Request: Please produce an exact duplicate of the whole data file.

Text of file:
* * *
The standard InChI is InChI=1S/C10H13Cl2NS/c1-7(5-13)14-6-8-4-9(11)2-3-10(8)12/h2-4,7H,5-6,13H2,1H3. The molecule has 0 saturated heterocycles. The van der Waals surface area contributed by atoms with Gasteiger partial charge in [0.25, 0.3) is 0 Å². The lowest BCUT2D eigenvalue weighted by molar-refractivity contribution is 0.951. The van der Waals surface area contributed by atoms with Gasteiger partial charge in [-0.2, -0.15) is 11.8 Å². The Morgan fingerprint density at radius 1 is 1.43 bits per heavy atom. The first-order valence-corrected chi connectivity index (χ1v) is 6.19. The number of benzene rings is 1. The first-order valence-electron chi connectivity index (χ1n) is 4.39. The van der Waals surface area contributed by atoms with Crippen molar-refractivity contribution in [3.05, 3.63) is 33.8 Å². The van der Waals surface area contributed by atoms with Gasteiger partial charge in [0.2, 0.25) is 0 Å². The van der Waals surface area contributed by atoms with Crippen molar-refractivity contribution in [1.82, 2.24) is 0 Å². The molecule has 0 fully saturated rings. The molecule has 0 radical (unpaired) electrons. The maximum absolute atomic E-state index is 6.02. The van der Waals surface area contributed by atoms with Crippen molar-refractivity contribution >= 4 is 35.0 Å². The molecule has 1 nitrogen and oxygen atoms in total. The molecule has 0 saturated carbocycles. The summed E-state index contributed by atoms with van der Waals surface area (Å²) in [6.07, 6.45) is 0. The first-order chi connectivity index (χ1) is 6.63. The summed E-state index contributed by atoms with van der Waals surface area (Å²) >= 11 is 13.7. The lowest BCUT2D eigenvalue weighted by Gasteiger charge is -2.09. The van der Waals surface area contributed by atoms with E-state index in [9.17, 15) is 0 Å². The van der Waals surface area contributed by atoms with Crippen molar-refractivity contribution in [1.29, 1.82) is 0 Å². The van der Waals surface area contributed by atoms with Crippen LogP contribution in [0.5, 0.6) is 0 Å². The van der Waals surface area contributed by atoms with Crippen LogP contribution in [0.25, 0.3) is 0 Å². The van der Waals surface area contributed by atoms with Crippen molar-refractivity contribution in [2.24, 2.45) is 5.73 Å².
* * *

The standard InChI is InChI=1S/C10H13Cl2NS/c1-7(5-13)14-6-8-4-9(11)2-3-10(8)12/h2-4,7H,5-6,13H2,1H3. The molecule has 0 saturated heterocycles. The van der Waals surface area contributed by atoms with Gasteiger partial charge in [0.25, 0.3) is 0 Å². The lowest BCUT2D eigenvalue weighted by molar-refractivity contribution is 0.951. The van der Waals surface area contributed by atoms with Gasteiger partial charge in [-0.2, -0.15) is 11.8 Å². The Morgan fingerprint density at radius 1 is 1.43 bits per heavy atom. The first-order valence-corrected chi connectivity index (χ1v) is 6.19. The number of benzene rings is 1. The first-order valence-electron chi connectivity index (χ1n) is 4.39. The van der Waals surface area contributed by atoms with Crippen molar-refractivity contribution in [3.05, 3.63) is 33.8 Å². The van der Waals surface area contributed by atoms with Gasteiger partial charge in [0.2, 0.25) is 0 Å². The van der Waals surface area contributed by atoms with Crippen molar-refractivity contribution in [1.82, 2.24) is 0 Å². The molecule has 0 fully saturated rings. The molecule has 0 radical (unpaired) electrons. The maximum absolute atomic E-state index is 6.02. The van der Waals surface area contributed by atoms with Crippen molar-refractivity contribution >= 4 is 35.0 Å². The molecule has 1 nitrogen and oxygen atoms in total. The molecule has 0 saturated carbocycles. The summed E-state index contributed by atoms with van der Waals surface area (Å²) in [6.07, 6.45) is 0. The first-order chi connectivity index (χ1) is 6.63. The summed E-state index contributed by atoms with van der Waals surface area (Å²) >= 11 is 13.7. The lowest BCUT2D eigenvalue weighted by Gasteiger charge is -2.09. The van der Waals surface area contributed by atoms with E-state index in [9.17, 15) is 0 Å². The van der Waals surface area contributed by atoms with Crippen molar-refractivity contribution in [1.29, 1.82) is 0 Å². The van der Waals surface area contributed by atoms with Crippen LogP contribution in [0.5, 0.6) is 0 Å². The van der Waals surface area contributed by atoms with Crippen LogP contribution in [0.25, 0.3) is 0 Å². The van der Waals surface area contributed by atoms with Crippen molar-refractivity contribution in [2.24, 2.45) is 5.73 Å².